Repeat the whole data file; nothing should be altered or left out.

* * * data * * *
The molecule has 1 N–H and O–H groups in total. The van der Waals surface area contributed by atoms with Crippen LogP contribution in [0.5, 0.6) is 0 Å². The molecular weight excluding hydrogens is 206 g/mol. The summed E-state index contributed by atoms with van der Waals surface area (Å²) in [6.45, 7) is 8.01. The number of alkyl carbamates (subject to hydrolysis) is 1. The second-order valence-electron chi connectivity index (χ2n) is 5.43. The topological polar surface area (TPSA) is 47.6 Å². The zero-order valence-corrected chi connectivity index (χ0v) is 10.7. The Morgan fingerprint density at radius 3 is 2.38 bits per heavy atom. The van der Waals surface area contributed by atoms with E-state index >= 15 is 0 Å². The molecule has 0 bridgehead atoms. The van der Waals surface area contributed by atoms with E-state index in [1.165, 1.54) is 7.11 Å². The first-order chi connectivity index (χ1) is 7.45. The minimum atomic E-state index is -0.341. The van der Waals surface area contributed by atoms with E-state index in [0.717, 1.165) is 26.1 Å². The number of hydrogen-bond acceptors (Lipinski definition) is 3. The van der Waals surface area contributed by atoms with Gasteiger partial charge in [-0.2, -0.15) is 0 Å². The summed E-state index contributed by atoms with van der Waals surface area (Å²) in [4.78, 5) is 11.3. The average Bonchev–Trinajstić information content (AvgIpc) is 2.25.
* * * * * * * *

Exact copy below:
The molecule has 1 N–H and O–H groups in total. The van der Waals surface area contributed by atoms with Crippen LogP contribution in [0.5, 0.6) is 0 Å². The molecular weight excluding hydrogens is 206 g/mol. The summed E-state index contributed by atoms with van der Waals surface area (Å²) in [6.45, 7) is 8.01. The number of alkyl carbamates (subject to hydrolysis) is 1. The second-order valence-electron chi connectivity index (χ2n) is 5.43. The topological polar surface area (TPSA) is 47.6 Å². The zero-order valence-corrected chi connectivity index (χ0v) is 10.7. The Morgan fingerprint density at radius 3 is 2.38 bits per heavy atom. The van der Waals surface area contributed by atoms with E-state index >= 15 is 0 Å². The molecule has 0 bridgehead atoms. The van der Waals surface area contributed by atoms with E-state index in [1.165, 1.54) is 7.11 Å². The first-order chi connectivity index (χ1) is 7.45. The minimum atomic E-state index is -0.341. The van der Waals surface area contributed by atoms with E-state index in [0.717, 1.165) is 26.1 Å². The number of hydrogen-bond acceptors (Lipinski definition) is 3. The van der Waals surface area contributed by atoms with Gasteiger partial charge in [-0.2, -0.15) is 0 Å². The summed E-state index contributed by atoms with van der Waals surface area (Å²) in [4.78, 5) is 11.3. The average Bonchev–Trinajstić information content (AvgIpc) is 2.25.